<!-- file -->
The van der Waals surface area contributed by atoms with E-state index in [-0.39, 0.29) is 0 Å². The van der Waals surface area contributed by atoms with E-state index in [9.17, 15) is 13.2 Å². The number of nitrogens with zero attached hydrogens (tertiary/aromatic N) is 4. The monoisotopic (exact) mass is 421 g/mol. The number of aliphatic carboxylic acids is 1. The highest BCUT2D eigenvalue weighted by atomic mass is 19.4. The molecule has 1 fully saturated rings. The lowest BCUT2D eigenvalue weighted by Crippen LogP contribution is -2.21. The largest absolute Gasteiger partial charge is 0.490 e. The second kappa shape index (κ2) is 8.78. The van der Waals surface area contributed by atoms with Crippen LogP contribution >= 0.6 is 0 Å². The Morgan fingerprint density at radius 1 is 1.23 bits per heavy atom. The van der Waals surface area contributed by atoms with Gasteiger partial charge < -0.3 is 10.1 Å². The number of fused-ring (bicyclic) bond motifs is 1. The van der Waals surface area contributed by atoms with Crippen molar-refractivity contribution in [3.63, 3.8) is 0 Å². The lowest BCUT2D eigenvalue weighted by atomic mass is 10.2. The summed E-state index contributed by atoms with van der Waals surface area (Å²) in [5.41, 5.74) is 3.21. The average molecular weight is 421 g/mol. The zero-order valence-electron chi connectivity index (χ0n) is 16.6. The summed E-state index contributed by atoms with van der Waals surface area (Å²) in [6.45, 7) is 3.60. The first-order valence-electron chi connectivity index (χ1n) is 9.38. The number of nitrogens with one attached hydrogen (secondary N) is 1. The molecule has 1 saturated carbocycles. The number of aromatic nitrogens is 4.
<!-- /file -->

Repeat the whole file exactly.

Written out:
The van der Waals surface area contributed by atoms with E-state index in [-0.39, 0.29) is 0 Å². The van der Waals surface area contributed by atoms with E-state index in [9.17, 15) is 13.2 Å². The number of nitrogens with zero attached hydrogens (tertiary/aromatic N) is 4. The monoisotopic (exact) mass is 421 g/mol. The number of aliphatic carboxylic acids is 1. The highest BCUT2D eigenvalue weighted by atomic mass is 19.4. The molecule has 1 fully saturated rings. The lowest BCUT2D eigenvalue weighted by Crippen LogP contribution is -2.21. The largest absolute Gasteiger partial charge is 0.490 e. The second kappa shape index (κ2) is 8.78. The van der Waals surface area contributed by atoms with Crippen LogP contribution >= 0.6 is 0 Å². The Morgan fingerprint density at radius 1 is 1.23 bits per heavy atom. The van der Waals surface area contributed by atoms with Gasteiger partial charge < -0.3 is 10.1 Å². The number of fused-ring (bicyclic) bond motifs is 1. The van der Waals surface area contributed by atoms with Crippen molar-refractivity contribution in [3.63, 3.8) is 0 Å². The lowest BCUT2D eigenvalue weighted by atomic mass is 10.2. The summed E-state index contributed by atoms with van der Waals surface area (Å²) in [5.41, 5.74) is 3.21. The average molecular weight is 421 g/mol. The zero-order valence-electron chi connectivity index (χ0n) is 16.6. The summed E-state index contributed by atoms with van der Waals surface area (Å²) in [6.45, 7) is 3.60. The first-order valence-electron chi connectivity index (χ1n) is 9.38. The number of nitrogens with one attached hydrogen (secondary N) is 1. The molecule has 1 saturated carbocycles. The number of aromatic nitrogens is 4.